Objectively speaking, this is the best time to be alive. In the last 20 years, almost 50% of the world has been lifted out of poverty. Life expectancy has increased to 71.4, infant mortality has reduced hundredfold in the last 250 years and obesity now kills more people worldwide than car crashes, terror attacks, and Alzheimer’s combined.

Democracy has suffered obvious setbacks in several countries and is threatened by the rise of authoritarian populism. Yet the world has never been more democratic than it has been in the past decade, with two-thirds of the world’s people living in democracies. As Dr. Steven Pinker tells us, over the last century, we’ve become 96 percent less likely to be killed in a car crash, 88 percent less likely to be mowed down on the sidewalk, 99 percent less likely to die in a plane crash, 95 percent less likely to be killed on the job, 89 percent less likely to be killed by an act of God, such as a drought, flood or wildfire. Today, more than 90 percent of the world’s population under the age of 25 can read and write.

Do these changes in factors like health, safety, income and education make us happier? The World Happiness Report (WHR) seems to think so.

The WHR is a landmark survey of the state of global happiness. The 2018 edition ranks 156 countries by their happiness levels, and 117 countries by the happiness of their immigrants. Turns out that about 86% of the countries have become progressively happier in the recent decades.

But does it feel that we are all happier? If things were so great, why would the UK appoint a minister of loneliness? Not to be left behind, UAE appointed a minister of happiness. Honorable Minister Ohood Al Roumi’s job is no laughing matter, she insists.

Ask your friends or your coworkers about happiness and they will very likely point you straight towards the editorial recounting the latest bombings or civil wars.

Good news doesn’t make headlines. Bad news does. It sells. People remember it. Therein lies the conundrum of the availability heuristic: we often misjudge the frequency and magnitude of events that happened recently and we remember things better when there is a vivid narrative attached to it.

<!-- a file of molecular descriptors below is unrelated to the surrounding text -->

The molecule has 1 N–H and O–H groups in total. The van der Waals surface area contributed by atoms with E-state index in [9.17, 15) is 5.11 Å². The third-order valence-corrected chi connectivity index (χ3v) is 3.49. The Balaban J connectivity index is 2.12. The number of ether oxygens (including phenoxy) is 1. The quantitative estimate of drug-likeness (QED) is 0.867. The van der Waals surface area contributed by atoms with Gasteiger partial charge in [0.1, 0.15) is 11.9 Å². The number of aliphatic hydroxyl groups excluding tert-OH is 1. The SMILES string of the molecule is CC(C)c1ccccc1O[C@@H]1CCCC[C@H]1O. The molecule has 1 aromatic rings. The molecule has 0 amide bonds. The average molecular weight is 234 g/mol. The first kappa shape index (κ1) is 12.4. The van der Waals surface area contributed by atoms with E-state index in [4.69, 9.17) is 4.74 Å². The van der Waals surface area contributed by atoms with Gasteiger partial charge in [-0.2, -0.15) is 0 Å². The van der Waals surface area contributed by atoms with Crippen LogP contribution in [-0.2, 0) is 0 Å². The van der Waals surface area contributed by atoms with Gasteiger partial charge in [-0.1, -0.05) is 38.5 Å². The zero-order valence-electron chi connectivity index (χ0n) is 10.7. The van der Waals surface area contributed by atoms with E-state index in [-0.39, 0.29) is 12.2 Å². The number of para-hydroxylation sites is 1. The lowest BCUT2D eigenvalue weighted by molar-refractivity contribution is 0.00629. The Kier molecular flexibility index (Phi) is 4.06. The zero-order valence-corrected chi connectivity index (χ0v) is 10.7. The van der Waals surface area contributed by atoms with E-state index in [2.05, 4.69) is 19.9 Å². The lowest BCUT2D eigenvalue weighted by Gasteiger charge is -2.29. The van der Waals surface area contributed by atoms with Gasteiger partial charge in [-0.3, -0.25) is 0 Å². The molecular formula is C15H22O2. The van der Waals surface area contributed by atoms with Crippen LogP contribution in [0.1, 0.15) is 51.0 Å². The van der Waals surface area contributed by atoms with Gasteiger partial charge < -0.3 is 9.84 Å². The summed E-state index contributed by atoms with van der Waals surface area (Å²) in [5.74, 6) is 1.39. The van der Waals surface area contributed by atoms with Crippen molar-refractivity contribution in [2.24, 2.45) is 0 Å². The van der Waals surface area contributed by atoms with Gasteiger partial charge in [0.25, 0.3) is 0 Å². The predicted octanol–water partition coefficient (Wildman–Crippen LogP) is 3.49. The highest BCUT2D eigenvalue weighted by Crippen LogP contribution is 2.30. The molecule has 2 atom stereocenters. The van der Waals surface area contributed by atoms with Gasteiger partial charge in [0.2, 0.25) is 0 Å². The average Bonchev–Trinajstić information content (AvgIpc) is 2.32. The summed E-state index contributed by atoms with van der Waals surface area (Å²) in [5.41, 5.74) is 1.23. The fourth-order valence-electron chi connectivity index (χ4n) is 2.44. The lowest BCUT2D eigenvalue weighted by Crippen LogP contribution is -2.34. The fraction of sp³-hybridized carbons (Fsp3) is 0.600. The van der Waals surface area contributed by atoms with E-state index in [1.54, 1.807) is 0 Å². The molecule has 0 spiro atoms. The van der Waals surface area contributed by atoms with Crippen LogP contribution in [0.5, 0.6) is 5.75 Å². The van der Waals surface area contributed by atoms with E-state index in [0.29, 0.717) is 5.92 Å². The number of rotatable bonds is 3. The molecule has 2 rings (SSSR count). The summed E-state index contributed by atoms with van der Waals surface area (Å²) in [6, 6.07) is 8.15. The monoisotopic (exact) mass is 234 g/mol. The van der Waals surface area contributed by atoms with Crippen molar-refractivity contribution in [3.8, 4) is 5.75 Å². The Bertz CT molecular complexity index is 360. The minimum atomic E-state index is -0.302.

To be clear, I am not saying that life is unequivocally great and all that is unpleasant can be reduced to our mind playing tricks with us. That would be far too simplistic and even disrespectful to the daily struggles for survival for almost half the world.

The purpose of this article is to analyze the difficulty of feeling happy in today’s world.

Let us start by defining happiness. Simply put, it is difference between expectation and reality. Using this definition and Yuval Noah Harrari’s analysis, there are three explanations why we may not feel happy. First, Expectations tend to adapt to conditions. When things improve, expectations balloon, and consequently even dramatic improvements in conditions might leave us as dissatisfied as before. Second, both our expectations and our happiness are determined by our internal biochemical system. And our biochemical system is concerned with survival, not happiness. Third, we humans simply don’t understand happiness. We are like Alice in wonderland asking the Cheshire Cat about the road to take. Paraphrasing the wise cat – if we don’t know where we are going, any road will get us there. Confusion convolutes happiness.

Fortunately or unfortunately, the future has a lot of confusion in store for all of us. We are witnessing the concomitant acceleration of Moore’s Law (technological change), Mother Nature (climate change) and Markets (globalization). This is helping us solve myriad challenges at breakneck speeds but at the same time, it is putting tremendous pressure on existing institutions and structures.

Leaders do not know how to solve problems of the future so they are trying to make us embrace the mythical past where America was great, grass was green, people were pretty, prices were low and everyone lived in peace and harmony.